This is not my first attempt at blogging regularly. I don’t particularly enjoy the process of writing, but I do enjoy the satisfaction of having written. It’s a bit like working out: the pleasure is in the accomplishment, not the anticipation or the process.
I believe that frustration is caused by exertion of serious effort in pursuit of a goal, while making no noticeable progress towards that goal. Wikipedia says that it arises from, “the perceived resistance to the fulfillment of individual will”. Writing frustrates me because I am trying to get something of value, but it’s difficult to do.
The value I see in writing is that it forces me to think clearly about a topic. My thinking, and I guess most other people’s, flits quickly from idea to idea. It’s not a linear or well-ordered process. It doesn’t occur in discrete chunks with clean borders. The best 2D representation of it might be a mind-map.
To carve something readable out of that mind-map, I have to:
work out everything I want to say,
structure the way in which ideas are introduced, and
check that the arguments I am using make sense.
It’s an iterative process. I throw out some of the arguments, and focus in on what remains. The real thesis only emerges after some editing. The end result hopefully covers enough to be worth reading, while being focussed enough to preserve reader attention, as well as well-argued where it needs to be.
Of the three components listed above, I think that the last of those parts, checking the details of the argument, is the most useful. Writing down why I think A implies B forces me to consider it carefully. Sometimes my opinion doesn’t change, sometimes I see that I was wrong. Far too often, I see that this part of the argument is more complicated than A -> B. Possible exceptions need to be hunted down, possible counter-arguments need to be defeated as soon as they arise in the mind of the reader. This needs to happen without disrupting the overall flow of the piece: the reader should still know how the parts add up to the whole.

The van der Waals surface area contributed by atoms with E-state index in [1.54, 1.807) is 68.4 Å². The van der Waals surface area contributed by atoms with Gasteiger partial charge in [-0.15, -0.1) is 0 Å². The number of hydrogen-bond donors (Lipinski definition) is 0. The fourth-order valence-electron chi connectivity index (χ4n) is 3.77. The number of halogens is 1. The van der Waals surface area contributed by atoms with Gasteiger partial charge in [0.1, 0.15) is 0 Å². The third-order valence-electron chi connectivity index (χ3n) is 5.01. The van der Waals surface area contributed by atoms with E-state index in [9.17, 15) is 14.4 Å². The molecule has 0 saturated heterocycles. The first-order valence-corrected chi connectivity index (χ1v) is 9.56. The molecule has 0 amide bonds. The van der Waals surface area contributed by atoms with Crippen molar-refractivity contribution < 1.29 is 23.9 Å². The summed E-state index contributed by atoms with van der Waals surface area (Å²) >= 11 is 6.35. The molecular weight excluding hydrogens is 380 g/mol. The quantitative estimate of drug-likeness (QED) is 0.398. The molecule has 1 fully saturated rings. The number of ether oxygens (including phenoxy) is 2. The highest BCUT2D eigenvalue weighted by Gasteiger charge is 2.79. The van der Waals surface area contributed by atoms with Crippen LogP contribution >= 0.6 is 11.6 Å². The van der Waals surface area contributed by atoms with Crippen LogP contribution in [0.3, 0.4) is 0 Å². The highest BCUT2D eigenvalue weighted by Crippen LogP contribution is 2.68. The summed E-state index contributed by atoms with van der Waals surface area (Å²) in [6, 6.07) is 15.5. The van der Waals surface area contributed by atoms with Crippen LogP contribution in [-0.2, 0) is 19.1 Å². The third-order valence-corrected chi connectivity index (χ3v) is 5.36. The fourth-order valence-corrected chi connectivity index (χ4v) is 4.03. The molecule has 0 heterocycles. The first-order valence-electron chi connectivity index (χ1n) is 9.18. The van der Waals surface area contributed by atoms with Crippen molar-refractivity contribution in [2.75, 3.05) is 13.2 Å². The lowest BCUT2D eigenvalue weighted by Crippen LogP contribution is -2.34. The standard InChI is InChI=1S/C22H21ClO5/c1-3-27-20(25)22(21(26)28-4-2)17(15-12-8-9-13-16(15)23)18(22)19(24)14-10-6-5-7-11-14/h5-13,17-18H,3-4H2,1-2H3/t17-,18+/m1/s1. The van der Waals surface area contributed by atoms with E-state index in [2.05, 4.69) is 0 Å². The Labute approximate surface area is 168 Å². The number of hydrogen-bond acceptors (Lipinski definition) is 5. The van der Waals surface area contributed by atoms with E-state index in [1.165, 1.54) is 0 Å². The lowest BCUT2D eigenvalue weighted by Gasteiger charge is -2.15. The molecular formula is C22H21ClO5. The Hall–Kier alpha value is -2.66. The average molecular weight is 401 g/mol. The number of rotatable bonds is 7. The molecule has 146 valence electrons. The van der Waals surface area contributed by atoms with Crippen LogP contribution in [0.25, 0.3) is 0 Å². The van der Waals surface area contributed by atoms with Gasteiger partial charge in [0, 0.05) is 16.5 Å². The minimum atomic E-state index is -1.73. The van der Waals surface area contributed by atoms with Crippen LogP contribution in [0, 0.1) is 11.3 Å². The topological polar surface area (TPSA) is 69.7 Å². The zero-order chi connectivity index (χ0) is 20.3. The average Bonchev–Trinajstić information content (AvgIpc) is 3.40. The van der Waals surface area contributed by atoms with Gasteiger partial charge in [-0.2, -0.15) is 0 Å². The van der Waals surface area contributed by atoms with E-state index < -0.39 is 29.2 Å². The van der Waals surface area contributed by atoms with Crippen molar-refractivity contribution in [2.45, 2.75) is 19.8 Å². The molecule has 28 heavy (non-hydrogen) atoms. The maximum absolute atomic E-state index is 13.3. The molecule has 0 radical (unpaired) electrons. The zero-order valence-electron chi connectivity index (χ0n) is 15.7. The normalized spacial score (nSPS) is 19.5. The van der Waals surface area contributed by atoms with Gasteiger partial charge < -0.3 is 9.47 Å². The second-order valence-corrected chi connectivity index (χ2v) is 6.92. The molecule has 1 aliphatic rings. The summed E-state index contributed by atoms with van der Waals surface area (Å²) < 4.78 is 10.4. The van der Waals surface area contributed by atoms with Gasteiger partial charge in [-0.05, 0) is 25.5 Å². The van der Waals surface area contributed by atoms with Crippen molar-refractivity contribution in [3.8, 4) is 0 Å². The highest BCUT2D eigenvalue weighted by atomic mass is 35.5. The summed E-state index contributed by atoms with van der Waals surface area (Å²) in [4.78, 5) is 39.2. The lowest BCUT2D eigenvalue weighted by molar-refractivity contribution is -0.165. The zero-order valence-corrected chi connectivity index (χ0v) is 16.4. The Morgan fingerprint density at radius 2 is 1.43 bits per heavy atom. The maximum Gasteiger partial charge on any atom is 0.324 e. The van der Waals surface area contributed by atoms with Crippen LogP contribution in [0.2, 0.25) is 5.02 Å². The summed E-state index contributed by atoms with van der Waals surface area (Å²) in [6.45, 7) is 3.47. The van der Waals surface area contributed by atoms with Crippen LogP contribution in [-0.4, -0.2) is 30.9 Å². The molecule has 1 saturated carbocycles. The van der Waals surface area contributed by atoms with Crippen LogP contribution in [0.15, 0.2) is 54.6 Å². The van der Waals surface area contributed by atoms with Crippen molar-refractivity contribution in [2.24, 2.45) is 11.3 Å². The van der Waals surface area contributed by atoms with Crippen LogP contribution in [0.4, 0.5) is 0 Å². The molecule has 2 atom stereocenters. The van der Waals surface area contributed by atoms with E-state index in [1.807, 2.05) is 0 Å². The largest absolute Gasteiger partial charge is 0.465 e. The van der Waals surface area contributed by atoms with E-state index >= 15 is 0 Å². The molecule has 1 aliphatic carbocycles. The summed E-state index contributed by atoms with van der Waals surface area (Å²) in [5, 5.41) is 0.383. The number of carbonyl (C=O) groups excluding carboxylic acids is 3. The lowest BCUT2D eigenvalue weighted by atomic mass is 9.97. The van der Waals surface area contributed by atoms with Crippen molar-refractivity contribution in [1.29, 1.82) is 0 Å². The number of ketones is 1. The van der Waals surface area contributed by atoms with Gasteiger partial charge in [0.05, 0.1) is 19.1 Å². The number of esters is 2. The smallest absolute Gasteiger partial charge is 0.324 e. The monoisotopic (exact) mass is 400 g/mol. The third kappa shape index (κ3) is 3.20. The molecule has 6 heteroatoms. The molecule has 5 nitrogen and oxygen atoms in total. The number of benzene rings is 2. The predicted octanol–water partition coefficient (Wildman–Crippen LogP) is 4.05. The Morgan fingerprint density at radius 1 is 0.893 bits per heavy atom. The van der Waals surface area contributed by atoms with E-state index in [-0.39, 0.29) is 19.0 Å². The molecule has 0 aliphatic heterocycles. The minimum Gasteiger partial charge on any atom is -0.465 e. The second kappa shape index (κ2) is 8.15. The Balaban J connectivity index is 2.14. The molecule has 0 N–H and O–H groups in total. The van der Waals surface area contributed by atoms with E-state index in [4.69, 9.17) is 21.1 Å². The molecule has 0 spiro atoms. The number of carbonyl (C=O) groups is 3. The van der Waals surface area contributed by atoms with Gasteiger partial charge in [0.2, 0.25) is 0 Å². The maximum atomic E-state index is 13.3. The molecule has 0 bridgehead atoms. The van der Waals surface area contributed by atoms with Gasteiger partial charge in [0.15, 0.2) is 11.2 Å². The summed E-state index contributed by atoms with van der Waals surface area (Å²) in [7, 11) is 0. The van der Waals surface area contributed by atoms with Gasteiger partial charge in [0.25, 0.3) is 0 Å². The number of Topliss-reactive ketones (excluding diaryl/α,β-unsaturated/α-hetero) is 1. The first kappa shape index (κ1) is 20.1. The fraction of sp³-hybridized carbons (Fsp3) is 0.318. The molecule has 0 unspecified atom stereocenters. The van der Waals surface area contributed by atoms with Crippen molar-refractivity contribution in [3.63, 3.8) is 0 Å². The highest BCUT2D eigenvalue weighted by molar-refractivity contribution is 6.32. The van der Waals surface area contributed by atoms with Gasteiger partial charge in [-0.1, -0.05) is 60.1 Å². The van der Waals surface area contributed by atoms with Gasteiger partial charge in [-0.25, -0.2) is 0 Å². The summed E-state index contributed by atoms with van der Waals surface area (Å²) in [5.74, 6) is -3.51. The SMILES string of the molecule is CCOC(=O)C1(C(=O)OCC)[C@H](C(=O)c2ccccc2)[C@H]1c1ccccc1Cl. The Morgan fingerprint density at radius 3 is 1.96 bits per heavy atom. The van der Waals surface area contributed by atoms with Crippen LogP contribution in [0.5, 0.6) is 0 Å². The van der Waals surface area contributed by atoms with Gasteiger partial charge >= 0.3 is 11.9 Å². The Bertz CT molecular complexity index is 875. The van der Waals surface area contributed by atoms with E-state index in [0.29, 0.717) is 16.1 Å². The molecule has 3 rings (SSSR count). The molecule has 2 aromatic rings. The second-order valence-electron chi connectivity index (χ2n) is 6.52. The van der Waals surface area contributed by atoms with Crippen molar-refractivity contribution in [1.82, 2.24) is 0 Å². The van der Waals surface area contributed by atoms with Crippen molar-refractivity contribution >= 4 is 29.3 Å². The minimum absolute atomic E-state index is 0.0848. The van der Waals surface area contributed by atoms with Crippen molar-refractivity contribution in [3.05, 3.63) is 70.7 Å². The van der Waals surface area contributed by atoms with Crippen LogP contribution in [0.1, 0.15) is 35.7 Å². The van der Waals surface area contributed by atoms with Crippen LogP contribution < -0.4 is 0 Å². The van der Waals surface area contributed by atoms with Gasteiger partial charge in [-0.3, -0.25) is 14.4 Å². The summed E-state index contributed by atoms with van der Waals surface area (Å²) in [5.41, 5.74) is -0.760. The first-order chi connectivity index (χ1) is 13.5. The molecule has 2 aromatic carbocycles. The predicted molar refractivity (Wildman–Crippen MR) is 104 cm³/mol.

So that’s why it takes a lot of work to produce even a short post, but it’s not why I hate it. I hate it because it is intensely frustrating. When I try to focus on turning my thoughts into readable prose, I experience a serious emotional tension. I want to complete the piece, and I also want to down tools and walk away from it.
I want to down tools because there’s a great mental effort involved in concentrating on one subject for long enough to be able to make progress. My brain searches frantically for distractions while I am writing. Since I was never a good student, this reminds me of trying to revise for an exam, although I think the cause is quite different .
The feeling also reminds me of playing chess. I’m neither a strong nor an active chess player, and when I get into a too-complex or near-lost board position, I feel a sense of revulsion for the game I am playing. The game is taking all of my concentration and mental effort, but that isn’t enough.
Writing is a battle between my normal thought process and the requirements of clear communication. In this battle I am both the owner of the non-linear thought process, and the arbiter of the requirements of clear writing. Since I’m on both sides of the battle, it’s inevitably a serious mental effort.
 In revising, the difficulties were caused by my disorganisation, but in writing the difficulties are inherent.